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CCG Series: ‘No more pilots’ for Liverpool CCG


28 May 2013

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The winter has been unseasonably long, and April has often felt like autumn. On 29th April there was spring snow across Spain, just one sign of this unseasonal weather. Working in the NHS has also been unpredictable of late with Accident and Emergency Departments across the country facing increasing pressure and under real strain. This is probably the greatest challenge facing the CCGs. We all have plans for ‘tomorrow’ but we have to face  up to the problems of ‘today’ as well.

The winter has been unseasonably long, and April has often felt like autumn. On 29th April there was spring snow across Spain, just one sign of this unseasonal weather. Working in the NHS has also been unpredictable of late with Accident and Emergency Departments across the country facing increasing pressure and under real strain. This is probably the greatest challenge facing the CCGs. We all have plans for ‘tomorrow’ but we have to face  up to the problems of ‘today’ as well.

Health Secretary Jeremy Hunt’s recent speech to Age UK picked this issue up and his speech highlighted some key challenges. Controversially, Hunt blamed the strain on A&E departments on the introduction of GP contractual changes in 2004. The British Medical Association (BMA) in its response expressed its concerns about the overly simplistic, inaccurate analysis of the huge pressures on accident and emergency departments.
Of course it is virtually impossible to compare attendance figures in accident and emergency departments from now to ones from 2004. They are calculated in a different manner and now include attendance at walk-in centres and minor injury units. But when we look at A&E attendances across the country they show slight increase in attendance but contract changes certainly don’t explain the pressures A&E departments are under.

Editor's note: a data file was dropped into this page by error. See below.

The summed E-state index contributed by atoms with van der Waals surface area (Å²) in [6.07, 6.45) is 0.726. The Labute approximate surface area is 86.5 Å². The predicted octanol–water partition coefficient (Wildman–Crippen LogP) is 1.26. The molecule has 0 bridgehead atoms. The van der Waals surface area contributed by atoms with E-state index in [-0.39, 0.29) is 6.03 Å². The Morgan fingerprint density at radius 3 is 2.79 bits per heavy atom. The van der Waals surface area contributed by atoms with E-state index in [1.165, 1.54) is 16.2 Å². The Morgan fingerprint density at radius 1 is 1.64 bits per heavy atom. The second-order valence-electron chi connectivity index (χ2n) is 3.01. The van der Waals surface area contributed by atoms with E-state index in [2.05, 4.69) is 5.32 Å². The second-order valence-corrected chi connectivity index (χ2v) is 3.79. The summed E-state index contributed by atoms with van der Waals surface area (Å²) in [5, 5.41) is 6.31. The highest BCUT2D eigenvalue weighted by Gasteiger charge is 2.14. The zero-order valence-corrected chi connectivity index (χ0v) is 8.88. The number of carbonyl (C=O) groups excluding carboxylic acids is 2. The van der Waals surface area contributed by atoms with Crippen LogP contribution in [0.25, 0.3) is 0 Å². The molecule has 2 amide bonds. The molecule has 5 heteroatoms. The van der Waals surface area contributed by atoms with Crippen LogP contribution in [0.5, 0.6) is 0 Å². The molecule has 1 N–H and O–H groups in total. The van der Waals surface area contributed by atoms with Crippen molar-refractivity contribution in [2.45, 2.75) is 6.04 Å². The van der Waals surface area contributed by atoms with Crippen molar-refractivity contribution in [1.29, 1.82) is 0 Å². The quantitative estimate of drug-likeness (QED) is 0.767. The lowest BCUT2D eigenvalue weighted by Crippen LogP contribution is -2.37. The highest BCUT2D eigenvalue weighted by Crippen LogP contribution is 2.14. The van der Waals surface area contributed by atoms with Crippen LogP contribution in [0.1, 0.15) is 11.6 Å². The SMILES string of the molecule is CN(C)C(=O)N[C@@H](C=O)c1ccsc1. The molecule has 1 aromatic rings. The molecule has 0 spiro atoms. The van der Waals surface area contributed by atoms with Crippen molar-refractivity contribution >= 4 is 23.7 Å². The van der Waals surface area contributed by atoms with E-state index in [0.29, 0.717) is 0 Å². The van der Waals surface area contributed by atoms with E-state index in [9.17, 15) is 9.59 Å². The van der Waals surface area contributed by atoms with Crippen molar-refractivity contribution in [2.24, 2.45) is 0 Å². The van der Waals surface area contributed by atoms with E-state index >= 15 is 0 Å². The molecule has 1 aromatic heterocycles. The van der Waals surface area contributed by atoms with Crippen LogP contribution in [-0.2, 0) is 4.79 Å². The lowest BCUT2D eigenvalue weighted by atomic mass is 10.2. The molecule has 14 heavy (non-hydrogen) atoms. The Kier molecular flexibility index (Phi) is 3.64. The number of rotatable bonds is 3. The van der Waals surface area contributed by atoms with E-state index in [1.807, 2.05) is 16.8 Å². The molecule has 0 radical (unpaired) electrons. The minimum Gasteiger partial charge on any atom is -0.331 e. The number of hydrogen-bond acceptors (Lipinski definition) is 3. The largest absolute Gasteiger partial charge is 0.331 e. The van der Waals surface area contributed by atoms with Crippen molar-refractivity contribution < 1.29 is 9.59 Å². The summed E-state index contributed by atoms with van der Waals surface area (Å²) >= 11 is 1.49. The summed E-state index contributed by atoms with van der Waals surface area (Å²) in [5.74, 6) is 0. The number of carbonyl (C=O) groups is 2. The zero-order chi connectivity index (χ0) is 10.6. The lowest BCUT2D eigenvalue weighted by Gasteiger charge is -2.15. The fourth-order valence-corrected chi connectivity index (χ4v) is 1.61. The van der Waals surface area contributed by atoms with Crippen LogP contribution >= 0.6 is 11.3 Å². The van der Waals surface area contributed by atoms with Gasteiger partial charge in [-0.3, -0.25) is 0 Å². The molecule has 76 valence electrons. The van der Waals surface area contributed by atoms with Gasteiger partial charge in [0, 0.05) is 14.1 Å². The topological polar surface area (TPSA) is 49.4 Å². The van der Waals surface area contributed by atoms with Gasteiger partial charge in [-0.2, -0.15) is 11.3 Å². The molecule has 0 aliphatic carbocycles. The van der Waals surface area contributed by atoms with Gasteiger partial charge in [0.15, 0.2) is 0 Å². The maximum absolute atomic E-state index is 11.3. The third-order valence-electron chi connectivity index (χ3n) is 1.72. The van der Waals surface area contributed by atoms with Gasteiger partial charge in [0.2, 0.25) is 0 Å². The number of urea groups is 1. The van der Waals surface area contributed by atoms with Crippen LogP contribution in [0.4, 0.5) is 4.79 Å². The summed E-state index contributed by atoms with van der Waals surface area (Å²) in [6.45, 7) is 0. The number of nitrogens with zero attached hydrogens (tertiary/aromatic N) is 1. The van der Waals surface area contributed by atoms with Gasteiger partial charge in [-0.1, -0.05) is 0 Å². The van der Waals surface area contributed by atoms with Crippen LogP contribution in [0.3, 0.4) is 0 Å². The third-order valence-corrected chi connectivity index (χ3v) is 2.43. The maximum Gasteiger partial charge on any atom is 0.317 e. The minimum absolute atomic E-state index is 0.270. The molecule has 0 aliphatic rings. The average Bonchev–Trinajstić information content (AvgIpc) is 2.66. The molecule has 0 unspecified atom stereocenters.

Unfortunately the focus on A&E has the danger of missing the point as this is about unplanned care and the determinants of unplanned care. Dementia and increased frailty in a proportion of our elderly population are key challenges for CCGs. When talking to A&E consultants it seems that the departments and hospitals are under strain from these patients. Hospitals and A&E departments were not set up to deal with this complexity. For frail and elderly patients who often have undiagnosed dementia, hospitals are dangerous places. 
What we have to do conceptually is simple but the challenge is implementing it. Integration is the challenge for CCGs, just as waiting lists were the main challenge for PCTs. We have plethora of pilots which are held up as examples of good practice we should aspire to. But in Liverpool our slogan is ‘No more Pilots!’ because we don’t have the luxury of time. 
The role of the CCG is to have an oversight, scrutiny and challenge role, supported by a vision for the system. We need to understand the system as a whole and redesign it around needs of the patient. Primary and community services are a key part of the system. We all agree with the Health Secretary that we need to be proactive and have systems which are flexible and locally based. So let’s do this based on evidence and collaboration, not by blaming parts of the system. 
All opinions expressed in the blog are personal views from the perspective of the CCG chair, but they do not necessarily represent the views of Liverpool Clinical Commissioning Group. 
 
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If your CCG has something to share don't hesitate to contact Lalah-Simone Springer (lalahspringer@campden.com) to contribute to the CCG Series 
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